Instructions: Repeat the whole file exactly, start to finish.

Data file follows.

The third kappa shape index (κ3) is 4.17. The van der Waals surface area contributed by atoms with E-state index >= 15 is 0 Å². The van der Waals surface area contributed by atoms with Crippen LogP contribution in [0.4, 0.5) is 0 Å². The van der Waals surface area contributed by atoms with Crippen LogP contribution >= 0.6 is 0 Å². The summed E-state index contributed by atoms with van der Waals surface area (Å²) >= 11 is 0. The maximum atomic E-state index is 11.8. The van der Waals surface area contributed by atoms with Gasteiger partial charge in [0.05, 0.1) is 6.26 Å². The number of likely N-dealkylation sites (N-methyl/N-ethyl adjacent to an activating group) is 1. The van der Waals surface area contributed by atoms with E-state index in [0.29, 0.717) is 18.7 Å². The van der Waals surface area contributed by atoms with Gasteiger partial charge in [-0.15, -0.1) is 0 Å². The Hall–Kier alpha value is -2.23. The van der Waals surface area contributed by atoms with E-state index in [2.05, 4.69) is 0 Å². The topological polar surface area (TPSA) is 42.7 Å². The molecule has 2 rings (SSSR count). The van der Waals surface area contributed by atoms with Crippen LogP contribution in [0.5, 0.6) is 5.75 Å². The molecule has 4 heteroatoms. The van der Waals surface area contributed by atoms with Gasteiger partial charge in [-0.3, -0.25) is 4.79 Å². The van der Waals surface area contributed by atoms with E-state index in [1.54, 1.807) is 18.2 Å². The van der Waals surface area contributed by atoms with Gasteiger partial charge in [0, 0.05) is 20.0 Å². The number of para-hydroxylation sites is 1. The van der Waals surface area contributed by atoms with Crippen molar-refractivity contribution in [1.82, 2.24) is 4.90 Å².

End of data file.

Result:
The third kappa shape index (κ3) is 4.17. The van der Waals surface area contributed by atoms with E-state index >= 15 is 0 Å². The van der Waals surface area contributed by atoms with Crippen LogP contribution in [0.4, 0.5) is 0 Å². The van der Waals surface area contributed by atoms with Crippen LogP contribution >= 0.6 is 0 Å². The summed E-state index contributed by atoms with van der Waals surface area (Å²) >= 11 is 0. The maximum atomic E-state index is 11.8. The van der Waals surface area contributed by atoms with Gasteiger partial charge in [0.05, 0.1) is 6.26 Å². The number of likely N-dealkylation sites (N-methyl/N-ethyl adjacent to an activating group) is 1. The van der Waals surface area contributed by atoms with E-state index in [0.29, 0.717) is 18.7 Å². The van der Waals surface area contributed by atoms with Gasteiger partial charge in [-0.15, -0.1) is 0 Å². The Hall–Kier alpha value is -2.23. The van der Waals surface area contributed by atoms with E-state index in [2.05, 4.69) is 0 Å². The topological polar surface area (TPSA) is 42.7 Å². The molecule has 2 rings (SSSR count). The van der Waals surface area contributed by atoms with Crippen LogP contribution in [0.5, 0.6) is 5.75 Å². The molecule has 4 heteroatoms. The van der Waals surface area contributed by atoms with Gasteiger partial charge in [-0.3, -0.25) is 4.79 Å². The van der Waals surface area contributed by atoms with E-state index in [1.54, 1.807) is 18.2 Å². The van der Waals surface area contributed by atoms with Gasteiger partial charge in [0, 0.05) is 20.0 Å². The number of para-hydroxylation sites is 1. The van der Waals surface area contributed by atoms with Crippen molar-refractivity contribution in [1.82, 2.24) is 4.90 Å².